But the Biden administration has not done so to date, as it has focused on building goodwill for a mutual return to the 2015 nuclear deal, the JCPOA.

Israel reportedly hacked Iran’s Shahid Rajaee Port on May 9, 2020, as a counter strike for an attempted Iranian cyber strike on Israel’s water supply system the previous month.

Iran has also accused the Mossad, the US and European intelligence agencies of using the STUXNET virus to hack its Natanz nuclear facility in 2009-2010.

Former Shin Bet (Israel Security Agency) cyber official Harel Menashri told KAN radio that there was a good chance that to accomplish such a broad and successful attack on Tuesday, the hacker would have to be a nation-state actor.

However, recent months have also shown that amateur hackers can cause major disruption to the US and European powers with sophisticated ransomware and other means, and the Khamenei regime has many local enemies among Iran’s many minorities.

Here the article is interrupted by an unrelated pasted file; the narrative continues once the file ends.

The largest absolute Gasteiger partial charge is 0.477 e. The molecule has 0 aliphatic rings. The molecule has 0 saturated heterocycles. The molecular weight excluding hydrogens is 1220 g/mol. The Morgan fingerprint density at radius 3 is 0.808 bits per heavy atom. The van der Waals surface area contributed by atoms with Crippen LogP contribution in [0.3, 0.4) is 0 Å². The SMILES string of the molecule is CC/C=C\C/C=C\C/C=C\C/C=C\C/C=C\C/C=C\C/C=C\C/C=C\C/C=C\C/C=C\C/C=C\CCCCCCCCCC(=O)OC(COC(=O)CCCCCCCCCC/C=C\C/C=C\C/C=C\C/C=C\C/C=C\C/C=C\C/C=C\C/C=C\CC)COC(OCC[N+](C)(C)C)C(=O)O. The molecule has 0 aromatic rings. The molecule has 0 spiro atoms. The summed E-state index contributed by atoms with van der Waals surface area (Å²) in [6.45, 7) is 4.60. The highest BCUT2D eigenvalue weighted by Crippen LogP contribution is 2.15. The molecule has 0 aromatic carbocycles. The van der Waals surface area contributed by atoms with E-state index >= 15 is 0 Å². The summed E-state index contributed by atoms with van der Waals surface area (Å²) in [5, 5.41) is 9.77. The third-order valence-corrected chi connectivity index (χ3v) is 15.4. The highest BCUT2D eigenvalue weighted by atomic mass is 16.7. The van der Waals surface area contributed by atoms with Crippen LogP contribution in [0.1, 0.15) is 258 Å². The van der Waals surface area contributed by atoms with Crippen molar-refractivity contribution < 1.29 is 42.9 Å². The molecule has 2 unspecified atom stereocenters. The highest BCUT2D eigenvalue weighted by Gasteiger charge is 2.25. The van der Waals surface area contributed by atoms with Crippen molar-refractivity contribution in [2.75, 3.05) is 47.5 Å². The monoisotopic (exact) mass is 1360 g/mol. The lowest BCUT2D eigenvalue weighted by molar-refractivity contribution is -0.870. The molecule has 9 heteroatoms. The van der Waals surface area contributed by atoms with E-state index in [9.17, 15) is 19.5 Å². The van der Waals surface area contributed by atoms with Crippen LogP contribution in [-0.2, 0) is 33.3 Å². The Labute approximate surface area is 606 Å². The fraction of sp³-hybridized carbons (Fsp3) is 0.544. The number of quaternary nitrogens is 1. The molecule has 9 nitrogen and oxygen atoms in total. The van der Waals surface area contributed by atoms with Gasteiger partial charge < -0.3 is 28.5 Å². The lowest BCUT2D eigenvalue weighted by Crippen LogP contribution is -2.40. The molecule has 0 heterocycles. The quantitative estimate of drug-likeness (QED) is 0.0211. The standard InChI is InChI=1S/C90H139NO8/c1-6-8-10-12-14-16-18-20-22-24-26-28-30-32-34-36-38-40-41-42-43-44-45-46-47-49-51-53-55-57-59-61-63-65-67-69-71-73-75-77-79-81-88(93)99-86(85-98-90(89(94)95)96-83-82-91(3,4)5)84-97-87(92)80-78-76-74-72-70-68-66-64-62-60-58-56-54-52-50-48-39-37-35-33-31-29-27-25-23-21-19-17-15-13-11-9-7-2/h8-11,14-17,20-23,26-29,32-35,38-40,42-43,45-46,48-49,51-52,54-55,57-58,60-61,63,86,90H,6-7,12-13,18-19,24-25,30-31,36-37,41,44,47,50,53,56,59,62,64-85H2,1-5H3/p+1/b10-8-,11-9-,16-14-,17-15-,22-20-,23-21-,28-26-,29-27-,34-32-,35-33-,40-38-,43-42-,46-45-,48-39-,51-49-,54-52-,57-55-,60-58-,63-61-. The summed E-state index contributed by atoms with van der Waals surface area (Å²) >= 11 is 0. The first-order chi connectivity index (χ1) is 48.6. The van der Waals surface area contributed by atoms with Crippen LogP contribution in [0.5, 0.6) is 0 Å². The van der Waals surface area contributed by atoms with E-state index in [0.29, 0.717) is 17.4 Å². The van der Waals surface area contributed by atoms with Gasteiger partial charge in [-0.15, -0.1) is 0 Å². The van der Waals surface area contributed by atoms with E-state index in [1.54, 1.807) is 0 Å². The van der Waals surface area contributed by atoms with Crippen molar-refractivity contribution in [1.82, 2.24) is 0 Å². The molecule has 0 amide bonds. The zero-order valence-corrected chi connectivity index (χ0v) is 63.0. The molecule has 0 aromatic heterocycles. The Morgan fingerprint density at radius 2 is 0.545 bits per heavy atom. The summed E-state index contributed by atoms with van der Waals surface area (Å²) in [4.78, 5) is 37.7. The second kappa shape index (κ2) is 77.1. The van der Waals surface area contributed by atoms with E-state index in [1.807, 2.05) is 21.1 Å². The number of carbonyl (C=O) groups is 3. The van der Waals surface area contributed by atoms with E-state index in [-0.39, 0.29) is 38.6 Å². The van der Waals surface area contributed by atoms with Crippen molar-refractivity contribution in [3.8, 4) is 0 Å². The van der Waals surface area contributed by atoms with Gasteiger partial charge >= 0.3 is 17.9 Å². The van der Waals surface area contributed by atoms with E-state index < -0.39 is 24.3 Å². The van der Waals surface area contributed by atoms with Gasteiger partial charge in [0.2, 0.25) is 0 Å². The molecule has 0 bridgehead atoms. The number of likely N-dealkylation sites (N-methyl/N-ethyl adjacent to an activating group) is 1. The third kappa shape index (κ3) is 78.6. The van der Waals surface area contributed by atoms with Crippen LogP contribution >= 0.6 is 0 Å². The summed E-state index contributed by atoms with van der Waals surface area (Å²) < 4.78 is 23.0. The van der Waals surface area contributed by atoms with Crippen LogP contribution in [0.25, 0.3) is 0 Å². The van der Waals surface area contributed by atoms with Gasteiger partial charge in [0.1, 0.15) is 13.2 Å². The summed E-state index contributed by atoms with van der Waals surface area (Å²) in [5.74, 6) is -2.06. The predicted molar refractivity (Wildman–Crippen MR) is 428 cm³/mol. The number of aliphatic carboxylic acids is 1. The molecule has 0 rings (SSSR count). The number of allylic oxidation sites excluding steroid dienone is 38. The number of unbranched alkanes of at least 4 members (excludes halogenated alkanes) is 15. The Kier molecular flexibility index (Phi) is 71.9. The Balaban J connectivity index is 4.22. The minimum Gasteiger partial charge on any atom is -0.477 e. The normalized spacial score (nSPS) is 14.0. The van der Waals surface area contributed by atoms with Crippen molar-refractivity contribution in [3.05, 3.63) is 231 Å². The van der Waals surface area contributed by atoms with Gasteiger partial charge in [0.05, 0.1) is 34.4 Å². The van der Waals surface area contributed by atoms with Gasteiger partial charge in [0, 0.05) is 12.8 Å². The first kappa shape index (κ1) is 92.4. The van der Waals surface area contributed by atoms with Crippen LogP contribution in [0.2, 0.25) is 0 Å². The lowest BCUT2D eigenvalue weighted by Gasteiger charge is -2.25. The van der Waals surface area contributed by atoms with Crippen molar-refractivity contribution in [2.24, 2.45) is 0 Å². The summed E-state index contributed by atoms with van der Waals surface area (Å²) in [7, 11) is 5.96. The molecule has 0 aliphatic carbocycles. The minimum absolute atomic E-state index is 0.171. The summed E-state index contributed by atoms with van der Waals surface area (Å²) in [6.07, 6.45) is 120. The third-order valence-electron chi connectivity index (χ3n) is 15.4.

In August, Check Point Software Technologies issued a report stating that an Iranian dissident group called Indra, not Israel, executed the mega-hack on the Islamic Republic’s train system on July 9.

Check Point said Indra’s hack was “an example for governments around the world of how a single group can create disruption on critical infrastructure.”

If non-state groups are traditionally thought of as lacking the capability to do more than hack websites and data, this was an example of such a non-state group causing profound real-world damage.

Indra’s tools destroyed data without direct means to recover it by using a “wiper,” or malware designed to wipe the entire data system of critical infrastructure, making the recovery process complicated, locking users out of machines, changing passwords, and replacing wallpapers to custom messages crafted by the attackers.

The hack included the posting of fake messages about train delays and cancellations on display boards across Iran.

Reuters contributed to this report.